How much energy is recovered?  It depends on your journey and how you drive.  You won’t get much regen on a motorway journey and you get more regen if you are braking at speed, rather than crawling along in traffic (the energy  is from recovered momentum, and momentum is proportional to the square of your speed).  Some Tesla owners happily report stats, however, and there is a consensus that in general driving it can be as much as 15%, maybe 20% recovery.  This can certainly be a useful range boost.

BUT

So regen is great?  Yes it is, but there is one caveat.  The car slows because you are forcing electricity back into the batteries.  What happens if the batteries are already full?  Then the regen won’t work.

If you have been reading some of our other technical posts, you will know that there is a maximum level and rate at which the batteries can accept charge and that the Electrogenic Battery Management System will step in to make sure you don’t over-charge, or try to force energy into the batteries too quickly.  So if your car is fully charged, you swing out of the driveway and do an emergency stop, the re-gen won’t help you.  This is true of all EVs – just ask Elon Musk!  This is only a temporary phenomenon – once you are a few miles down the road, you will have used enough energy and the regen will be working again.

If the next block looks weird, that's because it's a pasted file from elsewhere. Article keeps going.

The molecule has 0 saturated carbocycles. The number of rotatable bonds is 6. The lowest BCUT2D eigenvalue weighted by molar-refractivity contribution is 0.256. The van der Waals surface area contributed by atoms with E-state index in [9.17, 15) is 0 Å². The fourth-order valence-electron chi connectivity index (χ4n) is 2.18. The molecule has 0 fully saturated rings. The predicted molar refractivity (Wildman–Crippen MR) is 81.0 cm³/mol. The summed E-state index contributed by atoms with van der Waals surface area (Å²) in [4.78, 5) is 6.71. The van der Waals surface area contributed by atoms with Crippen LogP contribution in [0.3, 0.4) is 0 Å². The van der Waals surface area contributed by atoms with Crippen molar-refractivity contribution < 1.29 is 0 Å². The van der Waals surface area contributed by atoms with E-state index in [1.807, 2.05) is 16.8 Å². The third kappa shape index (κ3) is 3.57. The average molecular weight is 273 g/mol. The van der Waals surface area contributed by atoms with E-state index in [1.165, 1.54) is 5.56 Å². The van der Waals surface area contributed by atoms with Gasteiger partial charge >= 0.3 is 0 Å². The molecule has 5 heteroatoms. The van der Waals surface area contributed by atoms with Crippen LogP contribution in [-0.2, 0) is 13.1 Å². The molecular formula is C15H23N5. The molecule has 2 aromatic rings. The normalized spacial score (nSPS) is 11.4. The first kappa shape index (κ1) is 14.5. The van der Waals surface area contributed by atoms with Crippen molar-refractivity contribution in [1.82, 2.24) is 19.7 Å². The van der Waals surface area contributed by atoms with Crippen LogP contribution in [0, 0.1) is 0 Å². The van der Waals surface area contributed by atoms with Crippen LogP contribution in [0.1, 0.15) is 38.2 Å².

So should I enhance my brakes?

So when planning your electric car conversion, should you also upgrade the brakes?

We keep our 1963 Beetle completely original (apart from the motor!), just to illustrate this point.  It has the original drum brakes all-round, and stops on a sixpence.  Most conversions add little, if anything, to the net weight of the vehicle.  It depends on the number of batteries of course, but for most cars the biggest factor is whether the original engine was made of aluminium or cast iron.  So you don’t necessarily have to add extra stopping power because of the weight, and many of our customers are content with the regen braking as the only brake enhancement.

On the other hand, extra stopping power is almost never a bad thing.

Don’t forget the handbrake!

One thing that can be overlooked and which can be pretty poor on some old cars (e.g. the Beetle), is the handbrake.  The handbrake is important on an EV.  You can’t “leave the car in gear” if you’re parking on a hill, and holding the car on the motor on a hill-start uses a lot of energy.  So the hand brake needs to be in thoroughly good working order.

You need a mechanical (cable-operated) handbrake for the MOT, but if you’re sticking with drum brakes, we can add an additional hydraulic mechanism.  If we fit discs, it’s easy to make the handbrake work well anyway.

And lastly… regen without braking?

The accelerator knows when you take your foot off it.  What the car does next is a matter of programming.  You can coast along, like you would in 4th gear on an internal combustion engine, or the controller can switch on the regen and actively slow you down.  This doesn’t really do anything for your range, but it means you can drive the car like a dodgem in traffic, so you aren’t constantly having to hit the brakes.  You just lift your foot off the accelerator and you slow down.

We can fit both modes on a switch for you, if you like!